Guide for New Students and Non-Majors
|After reading the outline below, new students and non-majors who are interested in taking English courses should consult the following pages within the English Department's website for more information about specific courses and prerequisites:|
Creative Writing: See section below.
Thinking of Majoring? See the Guide to Becoming an English Major
Introductory Courses (courses numbered from 100 to 294) are designed for non-majors, prospective English majors, and declared majors as well. With the exception of 200-level creative writing courses, these courses have no prerequisites.
Literature courses numbered 300 and above (upper-level courses) require prior completion of one Foundations course and another 6-credit English course.
English 295, “Critical Methods,” requires prior completion of one Foundations course and another 6-credit English course. (English 295 is not open to first-year students.)
English 395, “Advanced Seminar,” requires prior completion of English 295 and one 300-level course.
English 160, “Introduction to Creative Writing,” is open to all students. Intermediate courses in creative writing (200-level) require prior completion of one 6-credit English course; admission to upper-level courses in creative writing (300-level) is by portfolio submission. See Creative Writing Links below.
Looking Ahead to Careers
The English Major is a valuable asset in many walks of life. Carleton English Majors have gone on to enjoy successful careers in business, advertising, law, medicine, education, public policy, publishing, and the media.
Students are encouraged to meet with the Department’s Career Advisor, Professor Nancy Cho, to learn more about what English Majors are currently doing, about opportunities for intern-and externships, and about how to start thinking about a career path.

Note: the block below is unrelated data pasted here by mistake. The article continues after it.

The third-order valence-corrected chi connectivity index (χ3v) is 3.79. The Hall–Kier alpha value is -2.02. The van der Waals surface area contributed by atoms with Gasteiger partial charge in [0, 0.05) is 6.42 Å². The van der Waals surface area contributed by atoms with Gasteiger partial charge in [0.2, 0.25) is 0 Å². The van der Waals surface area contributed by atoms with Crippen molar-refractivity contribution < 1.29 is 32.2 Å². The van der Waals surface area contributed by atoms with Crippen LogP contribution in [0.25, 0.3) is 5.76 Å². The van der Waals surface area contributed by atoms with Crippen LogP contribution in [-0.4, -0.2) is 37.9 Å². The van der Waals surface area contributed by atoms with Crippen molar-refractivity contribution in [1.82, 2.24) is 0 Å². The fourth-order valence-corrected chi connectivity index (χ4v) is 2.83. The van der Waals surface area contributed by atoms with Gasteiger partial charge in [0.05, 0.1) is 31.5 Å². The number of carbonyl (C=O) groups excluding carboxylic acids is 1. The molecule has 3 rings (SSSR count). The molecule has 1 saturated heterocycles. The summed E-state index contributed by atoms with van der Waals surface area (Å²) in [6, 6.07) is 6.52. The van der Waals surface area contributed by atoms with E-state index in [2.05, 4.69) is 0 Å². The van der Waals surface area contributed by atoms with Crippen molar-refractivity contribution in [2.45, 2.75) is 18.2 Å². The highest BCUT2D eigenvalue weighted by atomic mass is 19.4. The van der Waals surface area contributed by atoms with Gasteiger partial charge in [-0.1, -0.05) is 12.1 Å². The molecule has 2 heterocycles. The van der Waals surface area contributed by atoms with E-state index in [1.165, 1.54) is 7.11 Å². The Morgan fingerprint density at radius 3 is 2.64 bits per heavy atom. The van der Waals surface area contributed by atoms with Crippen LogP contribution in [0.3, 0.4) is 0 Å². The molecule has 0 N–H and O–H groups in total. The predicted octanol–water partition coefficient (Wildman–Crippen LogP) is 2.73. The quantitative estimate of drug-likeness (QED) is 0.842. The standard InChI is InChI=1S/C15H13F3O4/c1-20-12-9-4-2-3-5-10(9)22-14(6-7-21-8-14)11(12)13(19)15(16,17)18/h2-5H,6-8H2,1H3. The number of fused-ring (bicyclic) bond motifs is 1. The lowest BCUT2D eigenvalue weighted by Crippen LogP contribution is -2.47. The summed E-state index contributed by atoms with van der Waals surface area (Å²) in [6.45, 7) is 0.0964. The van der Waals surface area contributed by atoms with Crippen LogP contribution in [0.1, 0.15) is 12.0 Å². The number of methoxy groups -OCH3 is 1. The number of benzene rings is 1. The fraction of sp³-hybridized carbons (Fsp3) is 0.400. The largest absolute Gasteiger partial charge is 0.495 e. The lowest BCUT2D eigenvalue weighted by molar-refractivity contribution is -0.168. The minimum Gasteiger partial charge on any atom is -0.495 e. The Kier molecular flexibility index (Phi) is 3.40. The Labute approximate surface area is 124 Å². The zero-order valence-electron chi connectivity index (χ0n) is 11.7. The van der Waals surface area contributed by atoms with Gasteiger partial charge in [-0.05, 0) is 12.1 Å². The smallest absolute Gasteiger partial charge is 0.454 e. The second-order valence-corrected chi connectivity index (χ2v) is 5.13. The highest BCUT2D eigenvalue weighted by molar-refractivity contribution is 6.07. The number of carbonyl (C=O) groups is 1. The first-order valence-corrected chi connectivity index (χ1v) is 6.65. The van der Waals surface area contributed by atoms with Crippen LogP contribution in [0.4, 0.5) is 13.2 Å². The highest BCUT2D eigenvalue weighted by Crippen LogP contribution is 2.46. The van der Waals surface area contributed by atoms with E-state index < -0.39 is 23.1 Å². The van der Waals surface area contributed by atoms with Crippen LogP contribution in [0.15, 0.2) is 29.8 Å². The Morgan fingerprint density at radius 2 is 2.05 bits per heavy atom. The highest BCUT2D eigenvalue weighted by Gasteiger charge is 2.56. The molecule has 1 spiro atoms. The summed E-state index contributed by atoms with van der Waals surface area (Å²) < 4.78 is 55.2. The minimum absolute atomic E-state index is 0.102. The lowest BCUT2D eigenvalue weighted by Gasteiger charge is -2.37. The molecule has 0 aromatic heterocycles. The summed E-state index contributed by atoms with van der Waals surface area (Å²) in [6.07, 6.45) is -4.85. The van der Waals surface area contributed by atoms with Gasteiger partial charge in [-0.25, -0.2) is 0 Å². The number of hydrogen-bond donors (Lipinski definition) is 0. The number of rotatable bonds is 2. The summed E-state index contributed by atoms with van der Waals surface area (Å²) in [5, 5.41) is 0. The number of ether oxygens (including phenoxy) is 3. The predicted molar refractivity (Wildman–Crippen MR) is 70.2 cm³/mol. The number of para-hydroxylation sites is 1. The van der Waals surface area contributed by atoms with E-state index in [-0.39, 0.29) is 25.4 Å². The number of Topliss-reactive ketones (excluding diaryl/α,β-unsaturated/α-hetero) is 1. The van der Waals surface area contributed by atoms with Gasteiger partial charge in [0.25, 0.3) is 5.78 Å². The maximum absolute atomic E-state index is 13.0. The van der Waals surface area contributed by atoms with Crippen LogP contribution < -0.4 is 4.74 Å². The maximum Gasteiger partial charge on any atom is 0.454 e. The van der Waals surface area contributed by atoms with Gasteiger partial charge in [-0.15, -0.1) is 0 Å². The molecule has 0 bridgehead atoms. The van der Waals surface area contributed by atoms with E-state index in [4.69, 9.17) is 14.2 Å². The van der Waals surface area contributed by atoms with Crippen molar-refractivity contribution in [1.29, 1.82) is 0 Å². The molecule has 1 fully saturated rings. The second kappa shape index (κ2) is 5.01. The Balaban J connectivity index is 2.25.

The English Department also works closely with the Career Center to bring guests, particularly Carleton Alumni, to campus for career presentations of interest to English Majors. The Center also alerts the Department to relevant fellowships and internships for which majors may want to apply.
Public School Teaching
Students wishing to prepare for public school teaching should consult with the chair of the department and the Department of Educational Studies as soon as possible.
Law and Medicine
Many English Majors go into the professions of law or medicine. Students considering doing so should consult with the college’s Pre-Law or Pre-Med advisor.
Journalism and Publishing:
After receiving a B.A. degree, students can obtain an M.A. in journalism after one year in a professional school. Many newspaper and magazine editors prefer to employ beginners with experience on college publications and a broad liberal arts education.
Students who wish to become journalists are advised to take courses in economics, history, political science and English. Prospective journalists are strongly advised to write for The Carletonian and for other campus publications, to work for other newspapers and magazines during the summer, and to seek out internships on newspapers and magazines and in publishing houses, all of which offer ample opportunity for students to obtain practical experience.
During the 2012-13 academic year, Spring Term, Carleton students will have the opportunity to take a journalism course at Carleton taught by Doug McGill of the The McGill Report. The title of the course is "ENGL 272: Truth and Power: A Journey in Journalism."
- Faculty and Staff
- Information for English Majors
- Guide for New Students and Non-Majors
- Events Schedule
- Writing Requirement
- Creative Writing Courses
- Creative Writing Contests at Carleton
- Off-Campus Studies
- Distinguished Visitors
- Photo Albums
- Second Laird Miscellany
- Paul Auster's Master Class
- Symposium for Seniors